I know I said no predictions, but as Bubbles heals and Dukie draws closer to the abyss, the similarities between the two are striking. Hopefully—and I say this knowing how dumb it is to root for characters on this show, and how little it was to do with its message—Dukie will find some niche that doesn’t augur total self-destruction. Given where’s he from, and what he’s been through, that small consolation would be a major accomplishment.

It Ain’t No Secret

February 22, 2008

BEWARE NUMBER FIFTY-EIGHT! FLEE!

I know you’re all eagerly awaiting some words on #58. But what the fuck are we supposed to say? A guy who cheated death multiples times per season finally died. His invincibility was central to his role in this program’s cosmology, but as we saw this season, there are limits to how much disbelief we can suspend in the interest of mythology. This wasn’t Prop Joe, who stayed quiet but was still in a dangerous business. Omar’s entire line of work was loud, proud, and on the edge. And by the end, he was a caricature of himself, hobbling around in rags screaming at every hopper in sight.

What I’ve been trying to figure out is whether he was done in by the game (cue Pacino), his own code, or both. Certainly, they haven’t been incompatible. No one had more fun spouting off the vaguely Eastern rhetoric of “all in the game” than Mr. Little, even as his boundless self-determination seemed to contradict this fatalistic stance. At the same time, Omar eschewed the notion of collateral damage, or even the expansion of the “game” metaphor to encompass anything beyond dealers, users, and stick-up kids.

You could say that it was Omar’s ties to the underworld that brought him back from his tropical sojourn. But “the game” has always been about profit, commodities, and how to get over on others. In this case, it was pure honor and revenge, which really don’t compute to most characters on the show unless there’s an effect on earning. In fact, Omar’s main impact on the show has been as an irritant to first the Barksdales, and then Marlo. In both cases, it was over love, or honor, or some other sort of sentimental bond that ALL IN THE GAME lives to fracture. Avon helped get his best friend killed. That’s in the game. Leaving behind wealth and security to hunt down your enemies . . . that’s a Western, where no one ever has any money anyway.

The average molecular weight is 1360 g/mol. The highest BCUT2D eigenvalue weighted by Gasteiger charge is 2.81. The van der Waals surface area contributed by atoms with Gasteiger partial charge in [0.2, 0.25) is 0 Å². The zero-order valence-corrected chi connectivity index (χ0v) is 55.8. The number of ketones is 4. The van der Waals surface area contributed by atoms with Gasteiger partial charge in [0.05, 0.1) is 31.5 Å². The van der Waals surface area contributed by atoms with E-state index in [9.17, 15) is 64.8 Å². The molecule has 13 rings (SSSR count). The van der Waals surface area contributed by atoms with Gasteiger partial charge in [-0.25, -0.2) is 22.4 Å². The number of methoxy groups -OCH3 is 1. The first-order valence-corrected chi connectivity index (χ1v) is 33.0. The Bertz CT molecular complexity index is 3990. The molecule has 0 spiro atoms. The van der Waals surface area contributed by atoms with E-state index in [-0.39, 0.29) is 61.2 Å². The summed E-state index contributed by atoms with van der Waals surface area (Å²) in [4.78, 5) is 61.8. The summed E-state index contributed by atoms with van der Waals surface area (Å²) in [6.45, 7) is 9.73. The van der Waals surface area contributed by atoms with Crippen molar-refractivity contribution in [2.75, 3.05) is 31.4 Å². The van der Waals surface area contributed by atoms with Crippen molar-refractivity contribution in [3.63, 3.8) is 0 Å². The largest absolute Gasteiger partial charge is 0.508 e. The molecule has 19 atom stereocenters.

A brief interlude: I won’t be reading the comments section anymore, unless that anonymous guy or one of my close personal friends says something. Sorry, but it’s gotten too perilous. And to that anti-Semite, thank you. Thank you. I love getting to feel like a meaningful minority for once.

Pizzawhale pointed out how weird it is that The Wire seems to kill off the characters who usually survive: Smart ones. Little Melvin, quiet as kept, is alive, but Prop Joe died. That dude who provided the model for Omar is still with us today. In real life, being smart and clever sustains you. In The Wire, it leads to hubris and free-thinking, which invariably gets the whole world turned against you.

In conclusion, I’ve also been enjoying The Sarah Connor Chronicles and the first season of Dexter. And I have no fucking clue what schedule we’re on, since none of us have gotten the last three episodes yet and my OnDemand is inconsistent.